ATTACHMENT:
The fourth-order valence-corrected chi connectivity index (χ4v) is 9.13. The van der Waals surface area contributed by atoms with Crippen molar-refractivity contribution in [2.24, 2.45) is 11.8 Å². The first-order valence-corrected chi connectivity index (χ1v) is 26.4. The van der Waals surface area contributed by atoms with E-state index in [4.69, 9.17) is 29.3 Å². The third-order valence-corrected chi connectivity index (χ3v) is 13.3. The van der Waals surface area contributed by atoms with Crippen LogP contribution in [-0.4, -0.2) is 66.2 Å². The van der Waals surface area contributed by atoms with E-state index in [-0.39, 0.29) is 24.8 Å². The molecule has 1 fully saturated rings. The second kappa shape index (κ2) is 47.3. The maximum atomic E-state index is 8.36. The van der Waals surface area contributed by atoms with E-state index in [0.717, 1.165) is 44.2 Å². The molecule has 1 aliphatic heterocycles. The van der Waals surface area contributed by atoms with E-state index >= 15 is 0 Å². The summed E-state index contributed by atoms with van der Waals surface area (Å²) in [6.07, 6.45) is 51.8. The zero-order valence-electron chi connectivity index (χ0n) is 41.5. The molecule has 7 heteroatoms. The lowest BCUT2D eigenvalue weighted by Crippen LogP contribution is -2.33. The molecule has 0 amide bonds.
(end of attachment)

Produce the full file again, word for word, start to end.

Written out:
The fourth-order valence-corrected chi connectivity index (χ4v) is 9.13. The van der Waals surface area contributed by atoms with Crippen molar-refractivity contribution in [2.24, 2.45) is 11.8 Å². The first-order valence-corrected chi connectivity index (χ1v) is 26.4. The van der Waals surface area contributed by atoms with E-state index in [4.69, 9.17) is 29.3 Å². The third-order valence-corrected chi connectivity index (χ3v) is 13.3. The van der Waals surface area contributed by atoms with Crippen LogP contribution in [-0.4, -0.2) is 66.2 Å². The van der Waals surface area contributed by atoms with E-state index in [-0.39, 0.29) is 24.8 Å². The molecule has 1 fully saturated rings. The second kappa shape index (κ2) is 47.3. The maximum atomic E-state index is 8.36. The van der Waals surface area contributed by atoms with E-state index in [0.717, 1.165) is 44.2 Å². The molecule has 1 aliphatic heterocycles. The van der Waals surface area contributed by atoms with E-state index >= 15 is 0 Å². The summed E-state index contributed by atoms with van der Waals surface area (Å²) in [6.07, 6.45) is 51.8. The zero-order valence-electron chi connectivity index (χ0n) is 41.5. The molecule has 7 heteroatoms. The lowest BCUT2D eigenvalue weighted by Crippen LogP contribution is -2.33. The molecule has 0 amide bonds.